While Thomas Piontek’s work does drive heavily on the issues revolving the LGBTQ+ community and Black Panther, it does help illustrate the context in which political messages are threaded. It’s also an important detail that the premise of his work is based on the original literature having queer representation that the film did not introduce, leaning into what Piontek calls “queer erasure”. There’s a lot of gendered nuances, for instance, masculinity is not iconized by the “disliked other”, or particularly feminized individuals. The woman of Dora Milaje are expressive of their fierce strength, far from gentle and small. Their choice of clothing doesn’t lean into sex appeal, their fierceness is vivid and emphasized. While the men of Wakanda are highlighted by their “voyeuristic and fetishistic pleasures” (Piontek 701), the film does lean heavily into a celebration of Afrocentrism by making a point to emphasize it’s beauty and brilliance. The absolute absence of white narrative and presence gave a racial lens in which to approach the gaze within the film, especially since the erotically charged characters were mostly men through their fetishistic apparel. Nonetheless, Piontek’s work highlights the nature of politically charged takes on representation within film, citing a columnist that claimed “when LGBTQ+ critics call out Black Panther‘s lack of a queer plotline, they’re putting themselves before the liberation of Black people” (685). Piontek does go on to showcase how problematic of a claim this is, but its significance does have its roots in the original ideological concept of the male gaze and how contested it is within the threads of society.
Selfies, Consumption and Concluding Hyper-visibility with the Male Gaze
As you can see, the framework in which visibility and film studies are situated in pose a contemporary question towards the “Selfie”. J.B. Brager’s “On the Ethics of Looking” (2017) explores key questions in regards to “where we are looking from, as well as who we are looking at, within political frameworks of visibility, hyper-visibility, erasure and misrepresentation. “(162). This allows you to orient yourself based on the representational discourse and see what isn’t there. Many, if not most, gaze upon media and see what is there, but it takes a critical mind to see what isn’t. With selfies, there’s a hyper-visibility that internally can be seen as a fixation on what is and isn’t there, which can be a difficult psychoanalytical process depending on a whole array of factors. When it comes to viewing selfies of the other gender (remember, not exclusively binary but for the sake of this hypothetical), the male gaze is no longer neutral but charged in the same potential assignment of power that was detailed before. It’s then by understanding the intention behind production, the mental framework in which distribution is done (i.e. the addiction to feedback loops, likes and comments), the consumption becomes a fast food machine that warrants a cause for concern.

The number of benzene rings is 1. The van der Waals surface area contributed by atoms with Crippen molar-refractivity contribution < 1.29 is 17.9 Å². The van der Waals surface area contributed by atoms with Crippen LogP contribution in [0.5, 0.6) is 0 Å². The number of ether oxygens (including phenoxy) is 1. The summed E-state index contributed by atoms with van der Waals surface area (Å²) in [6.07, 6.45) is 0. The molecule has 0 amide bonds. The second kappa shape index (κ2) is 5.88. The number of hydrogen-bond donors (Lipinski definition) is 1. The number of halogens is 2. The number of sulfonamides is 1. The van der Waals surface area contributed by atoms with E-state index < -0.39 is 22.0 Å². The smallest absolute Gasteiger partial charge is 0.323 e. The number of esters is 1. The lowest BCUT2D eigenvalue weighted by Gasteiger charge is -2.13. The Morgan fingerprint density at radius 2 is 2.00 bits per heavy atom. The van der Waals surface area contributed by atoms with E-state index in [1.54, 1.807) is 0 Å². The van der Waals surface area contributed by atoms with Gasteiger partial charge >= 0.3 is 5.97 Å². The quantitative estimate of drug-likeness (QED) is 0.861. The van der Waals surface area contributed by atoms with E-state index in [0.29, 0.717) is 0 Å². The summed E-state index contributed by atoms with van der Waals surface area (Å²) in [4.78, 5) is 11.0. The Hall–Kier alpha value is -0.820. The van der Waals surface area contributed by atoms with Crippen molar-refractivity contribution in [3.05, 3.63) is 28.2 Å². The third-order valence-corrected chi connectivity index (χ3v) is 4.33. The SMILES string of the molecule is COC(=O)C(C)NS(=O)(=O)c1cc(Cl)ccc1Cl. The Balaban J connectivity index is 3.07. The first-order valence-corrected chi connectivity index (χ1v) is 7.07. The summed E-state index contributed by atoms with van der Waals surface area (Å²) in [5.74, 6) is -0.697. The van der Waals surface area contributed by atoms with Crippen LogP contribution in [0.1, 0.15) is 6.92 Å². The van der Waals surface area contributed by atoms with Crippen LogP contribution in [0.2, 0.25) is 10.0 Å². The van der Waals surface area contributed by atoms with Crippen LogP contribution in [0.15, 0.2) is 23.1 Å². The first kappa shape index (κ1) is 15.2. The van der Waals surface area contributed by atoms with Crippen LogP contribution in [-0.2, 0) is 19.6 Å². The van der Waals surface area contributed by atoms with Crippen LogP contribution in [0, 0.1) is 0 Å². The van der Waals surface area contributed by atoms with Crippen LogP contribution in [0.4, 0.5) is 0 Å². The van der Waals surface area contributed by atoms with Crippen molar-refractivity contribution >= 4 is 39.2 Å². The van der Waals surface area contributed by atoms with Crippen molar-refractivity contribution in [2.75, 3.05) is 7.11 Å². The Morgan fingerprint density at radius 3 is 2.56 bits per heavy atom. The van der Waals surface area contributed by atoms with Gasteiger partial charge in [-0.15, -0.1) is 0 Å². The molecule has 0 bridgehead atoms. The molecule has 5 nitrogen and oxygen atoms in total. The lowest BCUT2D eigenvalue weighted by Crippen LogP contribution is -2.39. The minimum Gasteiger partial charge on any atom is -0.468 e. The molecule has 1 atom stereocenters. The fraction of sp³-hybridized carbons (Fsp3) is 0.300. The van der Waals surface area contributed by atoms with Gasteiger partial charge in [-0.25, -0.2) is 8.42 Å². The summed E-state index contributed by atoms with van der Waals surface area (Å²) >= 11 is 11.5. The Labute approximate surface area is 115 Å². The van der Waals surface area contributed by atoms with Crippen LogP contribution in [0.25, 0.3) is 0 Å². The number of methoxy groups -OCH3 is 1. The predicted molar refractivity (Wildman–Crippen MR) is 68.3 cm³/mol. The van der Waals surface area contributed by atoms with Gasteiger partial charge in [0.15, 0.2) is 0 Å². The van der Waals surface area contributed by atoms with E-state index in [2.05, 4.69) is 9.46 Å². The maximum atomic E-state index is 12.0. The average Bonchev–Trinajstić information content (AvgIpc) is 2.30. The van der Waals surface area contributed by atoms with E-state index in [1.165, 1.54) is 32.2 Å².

The male gaze isn’t inherently troublesome, since it is part nature and part nurture, yet in the context of its subconscious power and influence, it’s important to evaluate one’s insight and understanding of their worldview, especially over the psychoanalytic discourse you might participate in. Whether it be through the instrument of film, media images at large, or just a skewed narrative that’s preset to adopt your point of view, it’s important to take a critical approach to grasp the visual culture that you would’ve missed otherwise.
© Copyright 2022 Tristan Jones Ryerson University
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Brager, J B. “On the Ethics of Looking.” Selfie Citizenship, 2017, pp. 161–163., https://doi.org/10.1007/978-3-319-45270-8_17.
Columpar, Corinn. “The Gaze As Theoretical Touchstone: The Intersection of Film Studies, Feminist Theory, and Postcolonial Theory.” Women’s Studies Quarterly, vol. 30, no. 1/2, 2002, pp. 25–44, http://www.jstor.org/stable/40004635. Accessed 20 Apr. 2022.
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Piontek, T. (2021), “There Are No Ugly Men in Wakanda”: Black Panther, Spectatorship, and the Queer Male Gaze. J Pop Cult, 54: 682-706. https://doi-org.ezproxy.lib.ryerson.ca/10.1111/jpcu.13045